Highlights of the POCO Platform are Remoting and the Open Service Platform (OSP). Remoting is a framework for implementing object-based inter-process communication (IPC), as well as SOAP/WSDL-based Web Services. Especially when building applications for embedded systems it often makes sense to split an application into separate processes to improve the stability and robustness of the resulting system. With Remoting, different processes can talk to each other simply by invoking methods of C++ objects over process boundaries. Additionally, the support for SOAP/WSDL-based Web Services makes it easy to integrate the resulting systems and applications into enterprise IT environments. The Open Service Platform enables the development of modular, dynamically extensible applications, based on a powerful component and services model. This provides a convincing solution for the problem of how to customize applications for individual configurations like different hardware features or customer-specific requirements. Applications based on OSP can be extended with new components at run-time. It is even possible to upgrade components to new versions without stopping and restarting the entire application.
New in release 2009.1 are support for digitally signed software components in the Open Service Platform, a new Shell Service for console-based administration of OSP applications, as well as improved integration of Remoting into the Open Service Platform. Numerous other improvements round off the new release.
"With the POCO Platform, C++ developers can focus their effort on innovative software features that distinguish their product from the competition, instead of working on infrastructure code such as a web server, inter-process communication of plug-in/component management", explains Günter Obiltschnig, Applied Informatics` Managing Director. "Since 2007, the POCO Platform has been used with great success by our worldwide customers in fields such as industrial automation, automotive test- and diagnosis systems, building automation, consumer electronics and enterprise applications. The great flexibility and scalability of the POCO Platform allows it to be used for embedded systems based on Linux or QNX, as well as on powerful server systems", continues Obiltschnig.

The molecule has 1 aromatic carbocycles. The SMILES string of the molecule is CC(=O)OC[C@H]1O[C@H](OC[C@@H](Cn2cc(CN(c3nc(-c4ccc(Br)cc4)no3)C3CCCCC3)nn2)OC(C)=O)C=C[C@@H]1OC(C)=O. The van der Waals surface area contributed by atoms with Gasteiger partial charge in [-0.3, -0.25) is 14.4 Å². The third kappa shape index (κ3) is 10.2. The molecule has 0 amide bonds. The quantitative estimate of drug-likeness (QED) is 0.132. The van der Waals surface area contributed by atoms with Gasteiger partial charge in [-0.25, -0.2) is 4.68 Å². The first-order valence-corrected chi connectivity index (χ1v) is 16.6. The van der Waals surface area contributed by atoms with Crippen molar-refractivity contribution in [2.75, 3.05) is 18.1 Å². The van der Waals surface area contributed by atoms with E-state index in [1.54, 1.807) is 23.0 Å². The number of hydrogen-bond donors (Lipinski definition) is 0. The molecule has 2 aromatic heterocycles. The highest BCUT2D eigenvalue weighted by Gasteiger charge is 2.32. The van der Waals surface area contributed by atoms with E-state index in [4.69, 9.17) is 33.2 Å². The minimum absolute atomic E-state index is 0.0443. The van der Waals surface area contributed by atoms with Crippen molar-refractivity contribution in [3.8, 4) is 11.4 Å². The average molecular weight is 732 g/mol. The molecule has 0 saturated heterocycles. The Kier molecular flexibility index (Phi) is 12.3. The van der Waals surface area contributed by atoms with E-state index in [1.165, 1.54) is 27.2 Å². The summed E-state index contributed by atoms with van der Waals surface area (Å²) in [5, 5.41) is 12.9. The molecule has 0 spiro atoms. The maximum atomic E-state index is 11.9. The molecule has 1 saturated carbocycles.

The POCO Platform is based on the free and open-source POCO C++ Libraries. The libraries are developed in an open-source project with contributors from all over the world. The project was started in 2005 by Günter Obiltschnig, now Managing Director of Applied Informatics.
POCO Platform Overview: http://www.appinf.com/pr/POCOPlatform.pdf
References and Links
POCO Platform: http://www.appinf.com/en/products/index.html
POCO C++ Libraries: http://pocoproject.org
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